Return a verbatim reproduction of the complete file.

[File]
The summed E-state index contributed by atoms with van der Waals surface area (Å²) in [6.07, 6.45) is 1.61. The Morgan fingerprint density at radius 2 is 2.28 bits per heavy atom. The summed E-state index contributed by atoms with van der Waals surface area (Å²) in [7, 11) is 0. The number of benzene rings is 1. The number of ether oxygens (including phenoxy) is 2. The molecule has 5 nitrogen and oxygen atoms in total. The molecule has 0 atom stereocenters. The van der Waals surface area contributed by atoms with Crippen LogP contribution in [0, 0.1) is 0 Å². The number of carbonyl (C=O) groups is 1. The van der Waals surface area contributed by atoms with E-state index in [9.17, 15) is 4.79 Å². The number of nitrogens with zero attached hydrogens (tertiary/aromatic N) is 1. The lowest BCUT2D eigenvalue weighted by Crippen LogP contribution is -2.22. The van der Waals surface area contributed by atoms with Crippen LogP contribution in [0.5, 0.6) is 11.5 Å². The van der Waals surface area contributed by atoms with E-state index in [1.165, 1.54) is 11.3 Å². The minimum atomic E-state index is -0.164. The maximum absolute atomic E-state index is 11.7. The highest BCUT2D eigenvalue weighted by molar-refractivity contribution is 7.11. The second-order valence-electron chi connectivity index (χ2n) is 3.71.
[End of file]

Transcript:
The summed E-state index contributed by atoms with van der Waals surface area (Å²) in [6.07, 6.45) is 1.61. The Morgan fingerprint density at radius 2 is 2.28 bits per heavy atom. The summed E-state index contributed by atoms with van der Waals surface area (Å²) in [7, 11) is 0. The number of benzene rings is 1. The number of ether oxygens (including phenoxy) is 2. The molecule has 5 nitrogen and oxygen atoms in total. The molecule has 0 atom stereocenters. The van der Waals surface area contributed by atoms with Crippen LogP contribution in [0, 0.1) is 0 Å². The number of carbonyl (C=O) groups is 1. The van der Waals surface area contributed by atoms with E-state index in [9.17, 15) is 4.79 Å². The number of nitrogens with zero attached hydrogens (tertiary/aromatic N) is 1. The lowest BCUT2D eigenvalue weighted by Crippen LogP contribution is -2.22. The van der Waals surface area contributed by atoms with Crippen LogP contribution in [0.5, 0.6) is 11.5 Å². The van der Waals surface area contributed by atoms with E-state index in [1.165, 1.54) is 11.3 Å². The minimum atomic E-state index is -0.164. The maximum absolute atomic E-state index is 11.7. The highest BCUT2D eigenvalue weighted by molar-refractivity contribution is 7.11. The second-order valence-electron chi connectivity index (χ2n) is 3.71.